Monteggia's Fracture


Monteggia's Fracture, Monteggia's Dislocation, Monteggia Fracture, Monteggia Fracture Dislocation

  • Definitions
  1. Monteggia Fracture
    1. Proximal Ulna Fracture AND Radial Head Dislocation
  • Mechanism
  1. Fall on Outstretched Hand WITH
  2. Extended elbow AND Hyperpronated Forearm
  • Signs
  1. Decreased elbow range of motion
  2. Proximal third ulna tenderness, swelling, deformity suggesting Fracture of shaft (typically displaced)
  3. Proximal Radial Head Dislocation
    1. Perform a careful Hand Neurovascular Exam
    2. Risk of Radial Nerve injury (including posterior interosseous nerve which branches from Radial Nerve)
    3. Evaluate extension of thumb, wrist and MCP joint
  • Types
  • Bado Classification
  1. Type 1: Extension (60-70% of Fractures, esp. children)
    1. Radial head dislocates anteriorly
  2. Type 2: Flexion (15% of Fractures, esp. adults)
    1. Radial head dislocates posteriorly or posterior-laterally
  3. Type 3: Lateral (20% of Fractures)
    1. Radial head dislocates laterally or anterior-laterally
  4. Type 4: Combined (1% of Fractures)
    1. Radial head dislocates anteriorly AND
    2. Radial Fracture (in addition to the proximal Ulna Fracture)
  1. Images
    1. orthoForearmFxDislocate.jpg
  2. Ulna Fracture may not be obvious (greenstick Fracture)
  3. Radial Head Dislocation may be subtle and overlooked
    1. Draw a radiocapitellar line using lateral Elbow XRay (with elbow at 90 degrees)
    2. Radiocapitellar line drawn down the longitudinal midline of the radius should pass through the capitellum
  4. Xray joint above and below Forearm (standard protocol)
    1. Wrist XRay
    2. Elbow XRay
  • Management
  1. Acute Management
    1. Most adult cases will require operative management with ORIF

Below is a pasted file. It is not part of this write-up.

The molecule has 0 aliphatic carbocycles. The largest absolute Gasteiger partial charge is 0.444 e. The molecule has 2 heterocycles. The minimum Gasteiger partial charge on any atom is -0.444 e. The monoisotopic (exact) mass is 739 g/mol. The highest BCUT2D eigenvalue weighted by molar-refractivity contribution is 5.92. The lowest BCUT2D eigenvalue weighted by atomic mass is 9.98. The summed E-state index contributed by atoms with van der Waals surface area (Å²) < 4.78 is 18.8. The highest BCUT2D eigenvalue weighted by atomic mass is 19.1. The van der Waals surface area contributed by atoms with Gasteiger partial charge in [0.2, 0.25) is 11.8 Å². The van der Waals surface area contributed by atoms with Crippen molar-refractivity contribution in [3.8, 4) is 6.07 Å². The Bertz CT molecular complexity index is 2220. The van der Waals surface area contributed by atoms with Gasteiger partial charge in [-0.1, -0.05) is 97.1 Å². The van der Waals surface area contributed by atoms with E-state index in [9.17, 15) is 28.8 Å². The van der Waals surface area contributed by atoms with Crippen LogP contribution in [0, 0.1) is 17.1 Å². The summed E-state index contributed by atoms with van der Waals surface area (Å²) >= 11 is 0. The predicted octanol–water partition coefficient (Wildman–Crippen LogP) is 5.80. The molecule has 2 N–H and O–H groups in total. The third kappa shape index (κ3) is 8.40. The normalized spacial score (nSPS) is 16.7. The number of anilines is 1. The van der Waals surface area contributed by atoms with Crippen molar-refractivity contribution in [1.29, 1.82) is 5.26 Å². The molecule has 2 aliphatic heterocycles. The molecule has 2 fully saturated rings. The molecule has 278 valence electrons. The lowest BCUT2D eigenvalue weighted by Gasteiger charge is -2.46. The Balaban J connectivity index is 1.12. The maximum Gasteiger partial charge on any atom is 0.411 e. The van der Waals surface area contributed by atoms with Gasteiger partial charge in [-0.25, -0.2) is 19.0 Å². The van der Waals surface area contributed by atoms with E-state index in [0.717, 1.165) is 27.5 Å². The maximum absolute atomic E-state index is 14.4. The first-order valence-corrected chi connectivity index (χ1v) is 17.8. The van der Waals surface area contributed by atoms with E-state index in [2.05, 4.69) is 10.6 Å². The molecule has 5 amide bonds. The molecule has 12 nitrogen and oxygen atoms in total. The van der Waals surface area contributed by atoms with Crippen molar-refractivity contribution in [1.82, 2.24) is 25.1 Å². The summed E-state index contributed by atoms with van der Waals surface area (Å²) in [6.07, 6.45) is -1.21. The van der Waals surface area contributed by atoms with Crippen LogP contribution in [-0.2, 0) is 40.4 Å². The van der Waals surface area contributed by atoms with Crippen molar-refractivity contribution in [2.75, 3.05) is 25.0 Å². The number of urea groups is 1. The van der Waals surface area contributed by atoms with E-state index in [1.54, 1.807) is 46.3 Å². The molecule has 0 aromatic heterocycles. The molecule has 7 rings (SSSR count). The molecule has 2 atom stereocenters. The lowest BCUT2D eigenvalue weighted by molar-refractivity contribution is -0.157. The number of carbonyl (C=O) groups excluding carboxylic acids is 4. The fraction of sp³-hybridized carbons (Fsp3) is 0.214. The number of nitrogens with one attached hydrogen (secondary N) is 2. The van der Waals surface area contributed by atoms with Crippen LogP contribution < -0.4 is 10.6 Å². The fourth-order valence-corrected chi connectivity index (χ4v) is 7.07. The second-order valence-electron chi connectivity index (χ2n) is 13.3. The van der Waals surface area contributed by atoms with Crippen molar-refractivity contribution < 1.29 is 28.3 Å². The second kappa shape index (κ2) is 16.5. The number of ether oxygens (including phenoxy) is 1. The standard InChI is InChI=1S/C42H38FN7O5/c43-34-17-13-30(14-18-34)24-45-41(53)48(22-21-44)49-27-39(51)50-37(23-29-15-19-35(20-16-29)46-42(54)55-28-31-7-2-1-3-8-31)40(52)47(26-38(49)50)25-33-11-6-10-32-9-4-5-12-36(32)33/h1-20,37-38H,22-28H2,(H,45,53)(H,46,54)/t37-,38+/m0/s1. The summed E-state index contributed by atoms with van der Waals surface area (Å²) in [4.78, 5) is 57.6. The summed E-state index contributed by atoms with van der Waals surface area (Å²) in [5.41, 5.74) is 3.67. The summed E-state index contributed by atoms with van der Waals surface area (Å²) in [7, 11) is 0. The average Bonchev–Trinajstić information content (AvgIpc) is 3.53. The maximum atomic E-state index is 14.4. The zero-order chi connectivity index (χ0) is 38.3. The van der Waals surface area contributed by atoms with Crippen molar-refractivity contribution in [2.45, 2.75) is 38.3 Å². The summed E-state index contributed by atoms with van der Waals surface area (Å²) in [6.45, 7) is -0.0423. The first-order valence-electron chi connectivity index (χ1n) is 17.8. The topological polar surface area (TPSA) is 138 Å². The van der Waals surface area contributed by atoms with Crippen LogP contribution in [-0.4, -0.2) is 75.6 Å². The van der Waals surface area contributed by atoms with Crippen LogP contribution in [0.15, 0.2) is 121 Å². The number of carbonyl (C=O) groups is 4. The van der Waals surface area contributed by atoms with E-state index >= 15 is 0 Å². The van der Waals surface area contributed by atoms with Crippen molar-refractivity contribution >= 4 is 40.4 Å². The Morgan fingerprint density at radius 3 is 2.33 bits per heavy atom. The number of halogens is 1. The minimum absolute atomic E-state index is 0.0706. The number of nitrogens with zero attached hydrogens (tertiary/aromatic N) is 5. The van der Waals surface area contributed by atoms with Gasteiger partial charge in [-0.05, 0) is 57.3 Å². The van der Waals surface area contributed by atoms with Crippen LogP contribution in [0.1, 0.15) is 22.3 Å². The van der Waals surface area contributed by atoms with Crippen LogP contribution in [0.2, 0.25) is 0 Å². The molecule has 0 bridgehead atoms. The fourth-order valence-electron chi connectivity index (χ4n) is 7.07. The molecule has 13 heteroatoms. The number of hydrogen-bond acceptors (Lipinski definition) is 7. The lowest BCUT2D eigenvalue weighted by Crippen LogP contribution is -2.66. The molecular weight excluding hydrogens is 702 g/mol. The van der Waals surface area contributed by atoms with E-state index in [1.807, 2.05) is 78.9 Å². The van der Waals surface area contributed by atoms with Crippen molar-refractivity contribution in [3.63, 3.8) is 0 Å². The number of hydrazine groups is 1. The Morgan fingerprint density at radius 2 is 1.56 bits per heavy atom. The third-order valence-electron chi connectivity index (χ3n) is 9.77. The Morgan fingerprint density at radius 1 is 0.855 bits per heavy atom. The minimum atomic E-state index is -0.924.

2. Emergent orthopedic consult for displaced Monteggia Fracture Dislocations (unstable)
    3. Closed reduction AND Long Arm Splint immobilization for stable, non-displaced Fractures
      1. Reduce BOTH the Ulna Fracture and the Radial Head Dislocation
  2. Follow-up with orthopedic surgery
    1. Child: Closed reduction may suffice
    2. Adult: Open reduction and internal fixation (ORIF)
  • Complications
  1. Missed Radial Head Dislocation
    1. Chronic unreducible dislocated radial head
    2. Results in Chronic Pain and limited Forearm supination and pronation
  2. Posterior interosseous nerve palsy
    1. Results from Radial Head Dislocation
    2. Results in loss of thumb extension and loss of metacarpophalangeal joint (MCP) extension
    3. Preserved wrist extension
  • References
  1. Beutel (2012) Orthopedics 35:138-44
    1. http://m3.wyanokecdn.com/b66c8c9139965793f132ca2210e3033b.pdf
  2. Delpont (2018) Orthop Traumatol Surg Res 104(1):S113-20
  3. Hartman, Morrissey and Kiel (2020) Crit Dec Emerg Med 34(1): 16-17
  4. Johnson and Silberman (2021) Monteggia Fractures, StatPearls, Treasure Island, FL
    1. https://www.ncbi.nlm.nih.gov/books/NBK470575/